This is Merry Walker, Vort Port International’s (VPI) Executive Director. I am currently in Cancun, Mexico with Chandni Shah, VPI’s Business Affairs Director. We have had a great time getting to learn from the various panel events, speaker series, networking with various individuals, and most importantly, listening to the stories of people from around the world.
One main difference I’ve noticed between this Conference of Parties (COP) and last years is the general decreased expectations of outcomes. I went to a panel event discussing REDD+ and a gentleman from UNDP mentioned that by nature, the non-governmental organizations (NGOs) that he interacts with are optimistic. As I continue to discuss the projects VPI is implementing and aiming to implement in the coming year, people reach with a jaded sense that so many development efforts have traditionally failed. I am starting to think they have failed because traditional NGOs base their organizational model and funding structure based on philanthropic donations, rather than embracing what is commonly referred to as “social ventures.” I’m gland and proud to part of an organization that differentiates itself by being non-profit in nature, to promote volunteerism, fiscal responsibility, and transparency, but work to empower people and communities through social entrepreneurship.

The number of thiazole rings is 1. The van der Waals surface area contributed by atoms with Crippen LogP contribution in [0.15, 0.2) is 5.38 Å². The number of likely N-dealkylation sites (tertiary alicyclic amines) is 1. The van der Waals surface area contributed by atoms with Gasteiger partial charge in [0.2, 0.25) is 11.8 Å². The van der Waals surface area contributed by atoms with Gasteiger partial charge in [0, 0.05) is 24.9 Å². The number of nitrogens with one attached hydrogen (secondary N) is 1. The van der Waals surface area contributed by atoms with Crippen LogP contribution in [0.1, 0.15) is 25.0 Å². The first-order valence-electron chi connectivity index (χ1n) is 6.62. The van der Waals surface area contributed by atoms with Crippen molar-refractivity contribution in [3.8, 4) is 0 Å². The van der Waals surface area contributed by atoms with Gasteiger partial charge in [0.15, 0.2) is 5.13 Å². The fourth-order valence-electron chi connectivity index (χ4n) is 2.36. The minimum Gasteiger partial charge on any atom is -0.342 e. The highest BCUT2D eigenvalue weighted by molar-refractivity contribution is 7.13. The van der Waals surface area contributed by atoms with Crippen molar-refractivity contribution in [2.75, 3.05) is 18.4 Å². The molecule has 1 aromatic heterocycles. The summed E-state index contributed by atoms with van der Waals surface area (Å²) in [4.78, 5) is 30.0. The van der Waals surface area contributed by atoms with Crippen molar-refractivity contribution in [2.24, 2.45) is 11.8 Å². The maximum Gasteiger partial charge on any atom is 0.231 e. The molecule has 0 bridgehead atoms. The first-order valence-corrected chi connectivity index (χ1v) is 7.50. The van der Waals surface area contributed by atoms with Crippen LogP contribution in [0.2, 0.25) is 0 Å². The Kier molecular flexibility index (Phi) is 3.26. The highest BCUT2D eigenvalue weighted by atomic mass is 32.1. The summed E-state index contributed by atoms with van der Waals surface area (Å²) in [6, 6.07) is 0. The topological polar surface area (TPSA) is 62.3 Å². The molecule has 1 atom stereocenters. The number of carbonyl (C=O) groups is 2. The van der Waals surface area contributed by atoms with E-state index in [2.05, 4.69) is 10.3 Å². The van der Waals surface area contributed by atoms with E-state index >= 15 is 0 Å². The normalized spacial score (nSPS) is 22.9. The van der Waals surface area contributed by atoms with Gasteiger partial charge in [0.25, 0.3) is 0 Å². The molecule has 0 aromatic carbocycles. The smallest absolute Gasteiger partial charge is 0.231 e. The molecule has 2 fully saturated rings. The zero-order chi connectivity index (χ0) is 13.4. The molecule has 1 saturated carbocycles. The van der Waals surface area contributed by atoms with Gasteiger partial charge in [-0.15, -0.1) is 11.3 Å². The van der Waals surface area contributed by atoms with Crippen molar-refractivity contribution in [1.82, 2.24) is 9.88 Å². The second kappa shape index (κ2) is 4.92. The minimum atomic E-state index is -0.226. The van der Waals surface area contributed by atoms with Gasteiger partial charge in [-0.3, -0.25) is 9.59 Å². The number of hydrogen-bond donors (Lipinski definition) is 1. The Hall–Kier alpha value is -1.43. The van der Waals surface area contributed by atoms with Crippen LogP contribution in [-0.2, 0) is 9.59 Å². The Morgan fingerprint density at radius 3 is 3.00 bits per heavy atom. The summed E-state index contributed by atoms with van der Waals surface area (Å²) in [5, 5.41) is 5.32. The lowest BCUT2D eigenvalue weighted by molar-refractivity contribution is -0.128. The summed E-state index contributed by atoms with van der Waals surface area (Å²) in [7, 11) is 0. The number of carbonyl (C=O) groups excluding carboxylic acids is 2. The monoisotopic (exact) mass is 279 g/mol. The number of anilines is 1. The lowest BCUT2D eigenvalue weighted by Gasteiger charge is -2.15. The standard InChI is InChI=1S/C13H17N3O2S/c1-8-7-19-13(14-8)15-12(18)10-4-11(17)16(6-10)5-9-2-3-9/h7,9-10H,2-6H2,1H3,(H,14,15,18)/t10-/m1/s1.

On a separate note, a hot topic of conversation is this REDD+, or Reducing Emissions from Deforestation and Forest Degradation. The + means that REDD+ goes beyond just addressing deforestation and the direct impacts of deforestation, but explores and develops programs for sustainable forest management and the establishment of carbon stocks. Many for-profit and non-profit entities are putting their heads together to create multistakeholder activities to measure (by way of satellite and other intelligent carbon detection technologies), catalog, and monetize the amount of carbon stock with dense forest cover. These dense forests act as carbon sinks and in some voluntary programs, can have a dollar amount attached to their conservation, and then the that carbon equivalent is traded or sold to companies wishing to offset their carbon emissions.
Now the tough part is getting international binding legislation to have countries commit to an international carbon reduction level so that all the countries are on even playing fields and one country will not benefit significantly more from the carbon market. Will report back on plenary activities later.
Thanks for stopping by!